Forgetfulnes and a pinch of salt gave them their first sweet moment.

'This post is a part of Write Over the Weekend, an initiative for Indian Bloggers by BlogAdda.'

Thursday, January 31, 2019

To the guy I started knowing on Ash Wednesday, last year

In the end what really matters
is this ache, strong and unavoidable
the longing that stays limp on crumpled bed sheets
on mirrors covered with steam 
where I trace his name and watch it melt
in the picture that makes me realise
how thick his  stubble is.

On some days the fear gallops
like a sick horse tied in a stable
thoughts meander and don't stay still
worrying about his dinner, the insomnia that is  a habit, the countless moments when he stares into his computer screen like a hungry child
His favourite lullaby, the sounds of the phone.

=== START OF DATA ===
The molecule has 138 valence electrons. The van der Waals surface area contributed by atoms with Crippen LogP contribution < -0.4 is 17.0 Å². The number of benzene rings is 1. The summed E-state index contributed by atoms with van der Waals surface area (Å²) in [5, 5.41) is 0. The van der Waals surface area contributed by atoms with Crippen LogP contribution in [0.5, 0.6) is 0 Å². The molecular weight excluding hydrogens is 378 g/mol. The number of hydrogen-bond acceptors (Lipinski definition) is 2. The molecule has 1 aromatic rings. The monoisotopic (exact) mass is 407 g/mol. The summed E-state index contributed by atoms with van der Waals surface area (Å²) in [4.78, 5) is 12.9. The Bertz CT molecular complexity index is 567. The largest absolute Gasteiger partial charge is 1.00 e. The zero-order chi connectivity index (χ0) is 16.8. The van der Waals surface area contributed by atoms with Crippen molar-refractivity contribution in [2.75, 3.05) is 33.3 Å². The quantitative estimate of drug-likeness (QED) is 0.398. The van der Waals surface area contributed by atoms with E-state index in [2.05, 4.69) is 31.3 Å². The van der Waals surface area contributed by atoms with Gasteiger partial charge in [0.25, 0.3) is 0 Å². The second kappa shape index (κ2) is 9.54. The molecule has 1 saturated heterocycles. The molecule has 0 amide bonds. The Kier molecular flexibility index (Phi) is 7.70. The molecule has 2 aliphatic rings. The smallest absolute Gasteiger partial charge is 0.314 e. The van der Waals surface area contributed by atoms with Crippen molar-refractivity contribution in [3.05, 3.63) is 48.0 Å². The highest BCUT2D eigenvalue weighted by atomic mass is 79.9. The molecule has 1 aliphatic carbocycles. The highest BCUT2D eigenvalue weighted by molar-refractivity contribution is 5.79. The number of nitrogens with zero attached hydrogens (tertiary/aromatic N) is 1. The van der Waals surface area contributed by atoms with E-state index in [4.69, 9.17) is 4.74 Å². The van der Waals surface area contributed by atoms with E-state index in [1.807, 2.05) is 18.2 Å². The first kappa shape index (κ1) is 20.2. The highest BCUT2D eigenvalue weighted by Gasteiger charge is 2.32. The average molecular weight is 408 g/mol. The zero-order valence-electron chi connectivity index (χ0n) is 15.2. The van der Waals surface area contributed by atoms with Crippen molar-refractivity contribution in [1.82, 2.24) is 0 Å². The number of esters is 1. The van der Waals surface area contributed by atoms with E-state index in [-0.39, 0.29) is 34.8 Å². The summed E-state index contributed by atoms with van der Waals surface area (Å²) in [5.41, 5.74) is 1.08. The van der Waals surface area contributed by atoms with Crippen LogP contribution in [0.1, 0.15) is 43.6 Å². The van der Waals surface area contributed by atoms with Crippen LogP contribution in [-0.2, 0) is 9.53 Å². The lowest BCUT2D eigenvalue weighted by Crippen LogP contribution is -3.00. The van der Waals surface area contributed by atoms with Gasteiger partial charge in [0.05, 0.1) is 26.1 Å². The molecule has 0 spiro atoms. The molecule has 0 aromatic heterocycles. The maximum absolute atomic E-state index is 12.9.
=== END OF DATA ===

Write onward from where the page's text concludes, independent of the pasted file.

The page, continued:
On long walks to the church 
I remember the day we first spoke 
after being smeared with ash
On valentine's day last year
sitting on one of the lonely pews
of the church I made promises 
to myself to stay hungry. To grow thin.
To give a portion of the food I won't eat.
On the ride back  home on the metro 
I was content. Sitting alone on one of the seats I felt someday I'd find someone to sit by my side. To walk with me to the church. Someone who'd watch me pray and won't shy away from the colour of the ash.

I have watched the year pass by
like a carefree  childhood summer
I've seen the flowers wilt
wear new clothes and bathe in the bright yellow sun
I've travelled across the seas, eaten stale food, watched snow cripple the grass
for the first time, written goodbye messages, worn a thick skin over my favourite red sweater.

It'll be another ash Wednesday soon
when in a winter land I'll breathe through the thick fog, telling myself
that he is right beside me melded in my shadow
till I hear him again
my heart making a muted confession
during a long distance call
and another night we would spend
bearing the weight of bedridden arms
that have searched for each other, since a hundred Wednesdays.